Nonfiction November continues to fly by! I’ve been very excited for this week’s prompt, courtesy of Christopher at Plucked from the Stacks:
Week 4: (November 22-26) – Stranger Than Fiction with Christopher at Plucked from the Stacks: This week we’re focusing on all the great nonfiction books that *almost* don’t seem real. A sports biography involving overcoming massive obstacles, a profile on a bizarre scam, a look into the natural wonders in our world—basically, if it makes your jaw drop, you can highlight it for this week’s topic.
I love this idea, because it’s definitely one of the reasons I’ve found nonfiction more compelling than fiction in general. I love learning about true stories that outdo anything we could imagine.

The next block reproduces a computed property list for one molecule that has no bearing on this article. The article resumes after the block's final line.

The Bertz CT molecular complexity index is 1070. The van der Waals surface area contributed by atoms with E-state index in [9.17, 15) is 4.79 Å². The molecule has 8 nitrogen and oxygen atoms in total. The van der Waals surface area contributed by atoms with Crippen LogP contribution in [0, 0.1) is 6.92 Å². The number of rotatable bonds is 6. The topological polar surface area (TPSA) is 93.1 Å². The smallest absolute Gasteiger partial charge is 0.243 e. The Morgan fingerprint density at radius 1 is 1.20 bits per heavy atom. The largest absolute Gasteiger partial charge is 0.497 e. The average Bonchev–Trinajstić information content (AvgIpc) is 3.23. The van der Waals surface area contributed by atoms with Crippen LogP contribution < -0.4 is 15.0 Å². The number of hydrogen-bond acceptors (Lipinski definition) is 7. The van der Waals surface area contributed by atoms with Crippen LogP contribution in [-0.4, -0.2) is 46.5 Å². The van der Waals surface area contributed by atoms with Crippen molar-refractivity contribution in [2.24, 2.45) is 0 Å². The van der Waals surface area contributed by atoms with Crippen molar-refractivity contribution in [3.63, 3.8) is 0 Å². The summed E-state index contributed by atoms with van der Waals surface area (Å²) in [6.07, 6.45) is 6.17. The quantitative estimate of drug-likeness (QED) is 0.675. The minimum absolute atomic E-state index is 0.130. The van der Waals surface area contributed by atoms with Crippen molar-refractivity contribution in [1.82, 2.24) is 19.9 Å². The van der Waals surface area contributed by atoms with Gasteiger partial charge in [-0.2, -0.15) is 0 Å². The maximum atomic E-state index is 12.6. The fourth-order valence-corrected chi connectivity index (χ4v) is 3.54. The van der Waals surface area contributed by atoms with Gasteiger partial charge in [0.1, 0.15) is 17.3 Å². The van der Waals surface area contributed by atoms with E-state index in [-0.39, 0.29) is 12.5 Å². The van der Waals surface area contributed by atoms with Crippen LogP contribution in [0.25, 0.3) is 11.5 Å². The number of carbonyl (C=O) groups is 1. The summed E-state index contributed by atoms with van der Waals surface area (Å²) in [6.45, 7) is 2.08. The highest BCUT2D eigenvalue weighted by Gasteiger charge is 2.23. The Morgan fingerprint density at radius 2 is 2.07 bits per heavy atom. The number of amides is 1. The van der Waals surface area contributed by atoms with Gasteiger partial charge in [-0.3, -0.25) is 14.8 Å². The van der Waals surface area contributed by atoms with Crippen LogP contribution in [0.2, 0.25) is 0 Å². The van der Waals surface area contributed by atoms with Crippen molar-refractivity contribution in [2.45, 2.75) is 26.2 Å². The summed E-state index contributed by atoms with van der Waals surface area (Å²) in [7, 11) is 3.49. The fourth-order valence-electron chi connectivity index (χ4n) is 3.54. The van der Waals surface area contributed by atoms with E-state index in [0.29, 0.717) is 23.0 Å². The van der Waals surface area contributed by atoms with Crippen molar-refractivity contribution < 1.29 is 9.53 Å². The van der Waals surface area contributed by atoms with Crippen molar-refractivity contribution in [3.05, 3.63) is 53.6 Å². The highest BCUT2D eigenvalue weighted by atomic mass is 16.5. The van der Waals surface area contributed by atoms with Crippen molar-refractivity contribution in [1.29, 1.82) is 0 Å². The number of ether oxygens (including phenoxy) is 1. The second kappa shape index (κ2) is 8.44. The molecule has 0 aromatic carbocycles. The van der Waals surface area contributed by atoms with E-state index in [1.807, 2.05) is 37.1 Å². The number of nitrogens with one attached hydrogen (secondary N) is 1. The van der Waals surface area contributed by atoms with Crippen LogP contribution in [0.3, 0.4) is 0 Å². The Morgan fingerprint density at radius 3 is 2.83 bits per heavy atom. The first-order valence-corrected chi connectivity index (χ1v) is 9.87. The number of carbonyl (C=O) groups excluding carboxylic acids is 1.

My top pick here is a perfect example in this genre. The first time I read it after it came out in 2010, I was telling anyone who would listen about what I was reading, and they all kept asking me the same thing: This is real?
John Vaillant’s The Tiger: A True Story of Vengeance and Survival is a narrative nonfiction account of an Amur tiger in the remote Primorye region of Siberia who went “cannibal” – the term used by the locals when tigers turned to eating humans. But what was the most unbelievable about this story with many unbelievable components was that the tiger began stalking and attacking specific humans, meaning it was able to hold onto ideas about revenge.